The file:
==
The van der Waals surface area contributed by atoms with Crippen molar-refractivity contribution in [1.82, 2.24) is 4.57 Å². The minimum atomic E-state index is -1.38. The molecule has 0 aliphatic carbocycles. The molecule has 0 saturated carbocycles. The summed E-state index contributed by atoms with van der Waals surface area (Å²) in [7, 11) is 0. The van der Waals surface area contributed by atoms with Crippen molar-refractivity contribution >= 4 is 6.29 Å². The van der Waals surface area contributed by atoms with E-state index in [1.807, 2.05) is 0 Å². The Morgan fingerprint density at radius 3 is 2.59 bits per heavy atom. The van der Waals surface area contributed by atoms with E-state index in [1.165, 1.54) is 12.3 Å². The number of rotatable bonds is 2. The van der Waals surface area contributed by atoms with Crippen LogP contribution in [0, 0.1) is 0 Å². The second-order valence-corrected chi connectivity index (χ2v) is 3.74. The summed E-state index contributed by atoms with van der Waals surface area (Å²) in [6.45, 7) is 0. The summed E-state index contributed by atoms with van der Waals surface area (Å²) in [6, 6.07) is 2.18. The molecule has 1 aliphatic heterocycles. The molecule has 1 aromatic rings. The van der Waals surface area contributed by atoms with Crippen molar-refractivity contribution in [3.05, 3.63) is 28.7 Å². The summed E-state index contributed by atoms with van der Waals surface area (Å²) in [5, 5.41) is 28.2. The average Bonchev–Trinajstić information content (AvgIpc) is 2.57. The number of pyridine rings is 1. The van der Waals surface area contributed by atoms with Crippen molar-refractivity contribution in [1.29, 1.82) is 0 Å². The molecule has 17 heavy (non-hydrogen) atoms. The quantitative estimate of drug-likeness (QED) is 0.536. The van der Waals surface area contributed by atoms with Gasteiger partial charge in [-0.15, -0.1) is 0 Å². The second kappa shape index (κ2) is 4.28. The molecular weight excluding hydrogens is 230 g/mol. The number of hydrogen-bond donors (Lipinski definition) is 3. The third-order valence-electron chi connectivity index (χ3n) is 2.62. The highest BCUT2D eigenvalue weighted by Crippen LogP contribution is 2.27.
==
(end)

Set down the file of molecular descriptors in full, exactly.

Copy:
The van der Waals surface area contributed by atoms with Crippen molar-refractivity contribution in [1.82, 2.24) is 4.57 Å². The minimum atomic E-state index is -1.38. The molecule has 0 aliphatic carbocycles. The molecule has 0 saturated carbocycles. The summed E-state index contributed by atoms with van der Waals surface area (Å²) in [7, 11) is 0. The van der Waals surface area contributed by atoms with Crippen molar-refractivity contribution >= 4 is 6.29 Å². The van der Waals surface area contributed by atoms with E-state index in [1.807, 2.05) is 0 Å². The Morgan fingerprint density at radius 3 is 2.59 bits per heavy atom. The van der Waals surface area contributed by atoms with E-state index in [1.165, 1.54) is 12.3 Å². The number of rotatable bonds is 2. The van der Waals surface area contributed by atoms with Crippen LogP contribution in [0, 0.1) is 0 Å². The second-order valence-corrected chi connectivity index (χ2v) is 3.74. The summed E-state index contributed by atoms with van der Waals surface area (Å²) in [6.45, 7) is 0. The summed E-state index contributed by atoms with van der Waals surface area (Å²) in [6, 6.07) is 2.18. The molecule has 1 aliphatic heterocycles. The molecule has 1 aromatic rings. The van der Waals surface area contributed by atoms with Crippen molar-refractivity contribution in [3.05, 3.63) is 28.7 Å². The summed E-state index contributed by atoms with van der Waals surface area (Å²) in [5, 5.41) is 28.2. The average Bonchev–Trinajstić information content (AvgIpc) is 2.57. The number of pyridine rings is 1. The van der Waals surface area contributed by atoms with Crippen molar-refractivity contribution in [1.29, 1.82) is 0 Å². The molecule has 17 heavy (non-hydrogen) atoms. The quantitative estimate of drug-likeness (QED) is 0.536. The van der Waals surface area contributed by atoms with Gasteiger partial charge in [-0.15, -0.1) is 0 Å². The second kappa shape index (κ2) is 4.28. The molecular weight excluding hydrogens is 230 g/mol. The number of hydrogen-bond donors (Lipinski definition) is 3. The third-order valence-electron chi connectivity index (χ3n) is 2.62. The highest BCUT2D eigenvalue weighted by Crippen LogP contribution is 2.27.